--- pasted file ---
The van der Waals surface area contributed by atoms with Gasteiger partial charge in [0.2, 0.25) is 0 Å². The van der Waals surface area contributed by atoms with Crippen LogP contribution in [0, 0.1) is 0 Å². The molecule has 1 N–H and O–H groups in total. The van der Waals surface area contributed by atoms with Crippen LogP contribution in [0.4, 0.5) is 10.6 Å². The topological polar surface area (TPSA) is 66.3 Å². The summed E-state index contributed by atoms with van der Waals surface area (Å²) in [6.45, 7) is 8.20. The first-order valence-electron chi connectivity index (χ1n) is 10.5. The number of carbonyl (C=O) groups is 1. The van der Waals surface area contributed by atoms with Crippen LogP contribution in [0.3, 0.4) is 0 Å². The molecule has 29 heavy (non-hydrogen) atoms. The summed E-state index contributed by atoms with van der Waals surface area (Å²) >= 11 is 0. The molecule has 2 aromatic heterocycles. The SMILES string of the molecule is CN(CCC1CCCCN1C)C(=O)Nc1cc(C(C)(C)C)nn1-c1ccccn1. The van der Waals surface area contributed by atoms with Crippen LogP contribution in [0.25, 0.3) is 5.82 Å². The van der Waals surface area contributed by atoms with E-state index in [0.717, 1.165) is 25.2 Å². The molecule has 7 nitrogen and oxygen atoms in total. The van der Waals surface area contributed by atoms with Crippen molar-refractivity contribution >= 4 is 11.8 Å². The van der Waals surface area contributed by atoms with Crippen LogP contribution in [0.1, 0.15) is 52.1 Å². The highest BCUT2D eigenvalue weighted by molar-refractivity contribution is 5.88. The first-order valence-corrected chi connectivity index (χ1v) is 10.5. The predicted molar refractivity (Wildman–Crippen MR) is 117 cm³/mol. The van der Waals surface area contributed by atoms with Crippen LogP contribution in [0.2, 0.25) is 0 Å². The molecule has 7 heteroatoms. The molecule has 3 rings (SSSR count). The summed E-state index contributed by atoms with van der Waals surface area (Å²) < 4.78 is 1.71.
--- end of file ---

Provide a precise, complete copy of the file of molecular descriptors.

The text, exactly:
The van der Waals surface area contributed by atoms with Gasteiger partial charge in [0.2, 0.25) is 0 Å². The van der Waals surface area contributed by atoms with Crippen LogP contribution in [0, 0.1) is 0 Å². The molecule has 1 N–H and O–H groups in total. The van der Waals surface area contributed by atoms with Crippen LogP contribution in [0.4, 0.5) is 10.6 Å². The topological polar surface area (TPSA) is 66.3 Å². The summed E-state index contributed by atoms with van der Waals surface area (Å²) in [6.45, 7) is 8.20. The first-order valence-electron chi connectivity index (χ1n) is 10.5. The number of carbonyl (C=O) groups is 1. The van der Waals surface area contributed by atoms with Crippen LogP contribution in [0.3, 0.4) is 0 Å². The molecule has 29 heavy (non-hydrogen) atoms. The summed E-state index contributed by atoms with van der Waals surface area (Å²) >= 11 is 0. The molecule has 2 aromatic heterocycles. The SMILES string of the molecule is CN(CCC1CCCCN1C)C(=O)Nc1cc(C(C)(C)C)nn1-c1ccccn1. The van der Waals surface area contributed by atoms with Crippen LogP contribution in [0.25, 0.3) is 5.82 Å². The van der Waals surface area contributed by atoms with E-state index in [0.717, 1.165) is 25.2 Å². The molecule has 7 nitrogen and oxygen atoms in total. The van der Waals surface area contributed by atoms with Crippen molar-refractivity contribution >= 4 is 11.8 Å². The van der Waals surface area contributed by atoms with Crippen LogP contribution in [0.1, 0.15) is 52.1 Å². The highest BCUT2D eigenvalue weighted by molar-refractivity contribution is 5.88. The first-order valence-corrected chi connectivity index (χ1v) is 10.5. The predicted molar refractivity (Wildman–Crippen MR) is 117 cm³/mol. The van der Waals surface area contributed by atoms with Crippen LogP contribution in [0.2, 0.25) is 0 Å². The molecule has 7 heteroatoms. The molecule has 3 rings (SSSR count). The summed E-state index contributed by atoms with van der Waals surface area (Å²) < 4.78 is 1.71.